About 219,000 Minnesotans earning minimum wage will see a slight boost in their paychecks as the new year begins, one of the state regulations and laws taking effect at the start of 2019.
New laws will affect a range of Minnesotans: potential identity theft victims, firefighters with post-traumatic stress disorder, residents of cities that are changing how trash is collected and others.
Outside Minneapolis, which sets its own higher minimum wage, the statewide increase is meant to adjust for inflation and will have a modest but broad effect across the state.
Large employers — who have an annual gross revenue of $500,000 or more — must start paying workers $9.86 on hour, 21 cents more than they offer now. Employers whose revenue is less than that must pay an $8.04 minimum, a 17-cent increase.
The minimum wage will also be $8.04 for people younger than 18, as well as those younger than 20 during their initial 90 days of employment.
Protecting kids’ identities
Minnesota is joining more than 30 other states in allowing families to freeze their children’s credit reports, giving them a new tool to prevent identity theft. When someone steals a child’s identity, it’s often not discovered for years — until they prepare to take out a student loan or apply for their first credit card.
“It really was a situation where it’s becoming more and more prevalent for minor children to become victims of identity theft,” said Rep. John Petersburg, R-Waseca, who has been advocating for the credit report freeze law for several years.
The issue landed on Petersburg’s agenda when a father in his legislative district moved to Minnesota and discovered he wasn’t able to ask consumer reporting agencies to freeze his children’s credit reports. A freeze restricts access and makes it challenging for a thief to set up credit accounts under someone else’s name.
More than 1 million children were identity fraud victims in 2017, and their losses totaled $2.6 billion, according to a study by Javelin Strategy & Research, a research-based advisory firm.
The new law enables someone who can prove they are acting on behalf a person younger than 16 to request a freeze. Starting Jan. 1, the credit reporting agencies will no longer be allowed to charge a fee when someone requests a freeze, asks to temporarily lift a freeze or remove the freeze. The fee removal applies to all Minnesotans, not just those under 16.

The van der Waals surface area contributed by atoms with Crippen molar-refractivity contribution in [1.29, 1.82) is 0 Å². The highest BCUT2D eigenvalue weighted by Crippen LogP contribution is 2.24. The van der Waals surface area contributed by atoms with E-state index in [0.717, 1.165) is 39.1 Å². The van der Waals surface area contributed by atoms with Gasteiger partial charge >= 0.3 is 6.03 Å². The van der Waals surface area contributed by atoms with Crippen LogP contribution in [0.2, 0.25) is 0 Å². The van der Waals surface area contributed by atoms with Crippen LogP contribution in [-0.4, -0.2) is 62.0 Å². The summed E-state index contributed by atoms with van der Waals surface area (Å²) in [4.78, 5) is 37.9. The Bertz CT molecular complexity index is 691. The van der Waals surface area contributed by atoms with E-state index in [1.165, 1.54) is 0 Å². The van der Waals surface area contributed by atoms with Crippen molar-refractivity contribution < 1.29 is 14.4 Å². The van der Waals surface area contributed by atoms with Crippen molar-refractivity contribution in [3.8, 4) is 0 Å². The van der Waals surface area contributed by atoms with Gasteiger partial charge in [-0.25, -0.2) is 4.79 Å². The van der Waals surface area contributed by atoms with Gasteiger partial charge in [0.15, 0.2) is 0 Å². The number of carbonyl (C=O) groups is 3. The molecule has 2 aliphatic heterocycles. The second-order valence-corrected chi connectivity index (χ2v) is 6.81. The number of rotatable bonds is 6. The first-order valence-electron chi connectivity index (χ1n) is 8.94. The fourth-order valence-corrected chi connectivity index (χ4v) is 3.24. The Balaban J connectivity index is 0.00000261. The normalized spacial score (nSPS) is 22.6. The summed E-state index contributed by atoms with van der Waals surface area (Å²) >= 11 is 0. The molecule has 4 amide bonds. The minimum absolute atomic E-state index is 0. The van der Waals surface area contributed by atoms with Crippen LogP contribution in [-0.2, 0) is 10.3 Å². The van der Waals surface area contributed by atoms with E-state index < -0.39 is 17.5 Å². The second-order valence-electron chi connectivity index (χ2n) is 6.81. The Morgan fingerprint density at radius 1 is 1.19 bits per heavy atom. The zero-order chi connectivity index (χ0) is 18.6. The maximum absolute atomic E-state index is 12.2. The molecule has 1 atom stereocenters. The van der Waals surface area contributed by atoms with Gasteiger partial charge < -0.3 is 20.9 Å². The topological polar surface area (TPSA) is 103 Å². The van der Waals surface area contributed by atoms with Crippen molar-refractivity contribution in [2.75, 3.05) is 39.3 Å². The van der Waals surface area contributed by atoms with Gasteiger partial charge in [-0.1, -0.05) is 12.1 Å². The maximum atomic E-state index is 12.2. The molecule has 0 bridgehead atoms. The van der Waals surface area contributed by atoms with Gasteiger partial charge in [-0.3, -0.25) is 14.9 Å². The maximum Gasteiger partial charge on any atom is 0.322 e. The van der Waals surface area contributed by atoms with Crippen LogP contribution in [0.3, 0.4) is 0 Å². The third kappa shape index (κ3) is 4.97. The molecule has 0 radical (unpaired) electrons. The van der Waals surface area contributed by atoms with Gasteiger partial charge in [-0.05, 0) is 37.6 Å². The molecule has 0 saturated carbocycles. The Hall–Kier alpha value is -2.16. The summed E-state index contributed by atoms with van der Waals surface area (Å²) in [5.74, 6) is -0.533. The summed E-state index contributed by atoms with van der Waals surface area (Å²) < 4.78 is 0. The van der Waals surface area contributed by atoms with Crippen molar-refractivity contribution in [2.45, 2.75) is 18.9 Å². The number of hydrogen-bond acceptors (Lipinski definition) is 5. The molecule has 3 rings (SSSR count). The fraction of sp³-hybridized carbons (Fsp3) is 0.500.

Treating occupational PTSD
Starting Jan. 1, when employees in certain public safety, medical and corrections jobs are diagnosed with PTSD, it will be presumed to be job-related if there was no previous diagnosis.
The new law covers firefighters, emergency medical technicians, police and corrections officers. Lawmakers who worked on the bill said there are people in those professions who have struggled to get an employer to cover their treatment through workers’ compensation.
Many who work in those fields have a military background. They might have PTSD from their service, but the symptoms could be latent and then are triggered by a traumatic incident, like a fire or car crash they are responding to at work, said Rep. Tony Albright, R-Prior Lake, who was a chief author of the bill.
More work is needed to make sure people are reaching out and getting the help they need and insurers are processing claims in a timely manner, said Sen. Paul Utke, R-Park Rapids, who was also a chief author of the measure. There is a “macho” mind-set in some departments where people don’t debrief and work through the trauma they encounter on the job, he noted.
“If it’s treated early and treated correctly, it probably isn’t a major cost anyhow,” Utke said.
Trash collection options
Over the past decade a number of cities have shifted to an organized system for collecting trash. The change has sometimes been met with substantial public opposition, most recently in St. Paul.
Before a city can make that change, state law already requires it to form a committee to study trash collection options.
A new change to the law spells out some more factors for committees to evaluate, including how changes would affect residents’ ability to choose a hauler based on the kind of service they want and the cost.